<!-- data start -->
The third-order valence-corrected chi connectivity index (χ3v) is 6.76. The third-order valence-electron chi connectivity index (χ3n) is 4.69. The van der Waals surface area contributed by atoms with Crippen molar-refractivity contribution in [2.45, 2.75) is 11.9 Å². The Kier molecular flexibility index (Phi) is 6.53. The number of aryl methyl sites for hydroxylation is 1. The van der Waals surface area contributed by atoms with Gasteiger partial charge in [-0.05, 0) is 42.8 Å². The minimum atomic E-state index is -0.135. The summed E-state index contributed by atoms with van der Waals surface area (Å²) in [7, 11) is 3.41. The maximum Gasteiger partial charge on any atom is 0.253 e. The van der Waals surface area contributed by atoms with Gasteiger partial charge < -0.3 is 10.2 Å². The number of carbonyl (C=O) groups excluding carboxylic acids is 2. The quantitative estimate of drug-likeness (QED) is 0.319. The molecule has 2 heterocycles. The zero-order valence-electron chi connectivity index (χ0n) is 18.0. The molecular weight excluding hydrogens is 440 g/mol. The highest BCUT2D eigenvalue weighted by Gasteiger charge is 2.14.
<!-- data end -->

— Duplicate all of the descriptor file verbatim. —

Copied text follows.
The third-order valence-corrected chi connectivity index (χ3v) is 6.76. The third-order valence-electron chi connectivity index (χ3n) is 4.69. The van der Waals surface area contributed by atoms with Crippen molar-refractivity contribution in [2.45, 2.75) is 11.9 Å². The Kier molecular flexibility index (Phi) is 6.53. The number of aryl methyl sites for hydroxylation is 1. The van der Waals surface area contributed by atoms with Gasteiger partial charge in [-0.05, 0) is 42.8 Å². The minimum atomic E-state index is -0.135. The summed E-state index contributed by atoms with van der Waals surface area (Å²) in [7, 11) is 3.41. The maximum Gasteiger partial charge on any atom is 0.253 e. The van der Waals surface area contributed by atoms with Gasteiger partial charge < -0.3 is 10.2 Å². The number of carbonyl (C=O) groups excluding carboxylic acids is 2. The quantitative estimate of drug-likeness (QED) is 0.319. The molecule has 2 heterocycles. The zero-order valence-electron chi connectivity index (χ0n) is 18.0. The molecular weight excluding hydrogens is 440 g/mol. The highest BCUT2D eigenvalue weighted by Gasteiger charge is 2.14.